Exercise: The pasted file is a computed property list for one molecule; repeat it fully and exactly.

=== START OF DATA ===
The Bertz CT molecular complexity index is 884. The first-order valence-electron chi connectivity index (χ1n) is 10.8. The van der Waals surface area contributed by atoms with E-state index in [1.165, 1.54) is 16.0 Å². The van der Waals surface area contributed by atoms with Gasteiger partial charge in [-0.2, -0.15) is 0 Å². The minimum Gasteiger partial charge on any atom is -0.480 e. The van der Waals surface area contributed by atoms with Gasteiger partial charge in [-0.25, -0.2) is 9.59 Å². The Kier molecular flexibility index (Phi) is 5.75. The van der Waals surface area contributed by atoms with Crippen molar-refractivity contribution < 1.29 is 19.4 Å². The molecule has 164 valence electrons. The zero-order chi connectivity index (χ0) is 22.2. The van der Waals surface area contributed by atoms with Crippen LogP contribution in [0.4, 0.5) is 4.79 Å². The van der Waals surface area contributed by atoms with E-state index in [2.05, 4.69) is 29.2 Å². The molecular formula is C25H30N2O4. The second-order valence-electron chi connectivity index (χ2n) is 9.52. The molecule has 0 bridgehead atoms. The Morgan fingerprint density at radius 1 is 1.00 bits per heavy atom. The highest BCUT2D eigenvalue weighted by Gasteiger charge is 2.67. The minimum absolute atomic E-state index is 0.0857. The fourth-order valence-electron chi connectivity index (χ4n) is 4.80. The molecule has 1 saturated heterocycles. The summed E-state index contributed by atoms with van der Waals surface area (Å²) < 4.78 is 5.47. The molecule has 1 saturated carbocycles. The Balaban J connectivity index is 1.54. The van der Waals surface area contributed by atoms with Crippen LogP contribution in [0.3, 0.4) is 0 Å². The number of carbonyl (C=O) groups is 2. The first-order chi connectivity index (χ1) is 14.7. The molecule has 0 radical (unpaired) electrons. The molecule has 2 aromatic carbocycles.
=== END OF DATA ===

The Bertz CT molecular complexity index is 884. The first-order valence-electron chi connectivity index (χ1n) is 10.8. The van der Waals surface area contributed by atoms with E-state index in [1.165, 1.54) is 16.0 Å². The van der Waals surface area contributed by atoms with Gasteiger partial charge in [-0.2, -0.15) is 0 Å². The minimum Gasteiger partial charge on any atom is -0.480 e. The van der Waals surface area contributed by atoms with Gasteiger partial charge in [-0.25, -0.2) is 9.59 Å². The Kier molecular flexibility index (Phi) is 5.75. The van der Waals surface area contributed by atoms with Crippen molar-refractivity contribution < 1.29 is 19.4 Å². The molecule has 164 valence electrons. The zero-order chi connectivity index (χ0) is 22.2. The van der Waals surface area contributed by atoms with Crippen LogP contribution in [0.4, 0.5) is 4.79 Å². The van der Waals surface area contributed by atoms with E-state index in [2.05, 4.69) is 29.2 Å². The molecular formula is C25H30N2O4. The second-order valence-electron chi connectivity index (χ2n) is 9.52. The molecule has 0 bridgehead atoms. The Morgan fingerprint density at radius 1 is 1.00 bits per heavy atom. The highest BCUT2D eigenvalue weighted by Gasteiger charge is 2.67. The minimum absolute atomic E-state index is 0.0857. The fourth-order valence-electron chi connectivity index (χ4n) is 4.80. The molecule has 1 saturated heterocycles. The summed E-state index contributed by atoms with van der Waals surface area (Å²) < 4.78 is 5.47. The molecule has 1 saturated carbocycles. The Balaban J connectivity index is 1.54. The van der Waals surface area contributed by atoms with Crippen LogP contribution in [0.3, 0.4) is 0 Å². The number of carbonyl (C=O) groups is 2. The first-order chi connectivity index (χ1) is 14.7. The molecule has 0 radical (unpaired) electrons. The molecule has 2 aromatic carbocycles.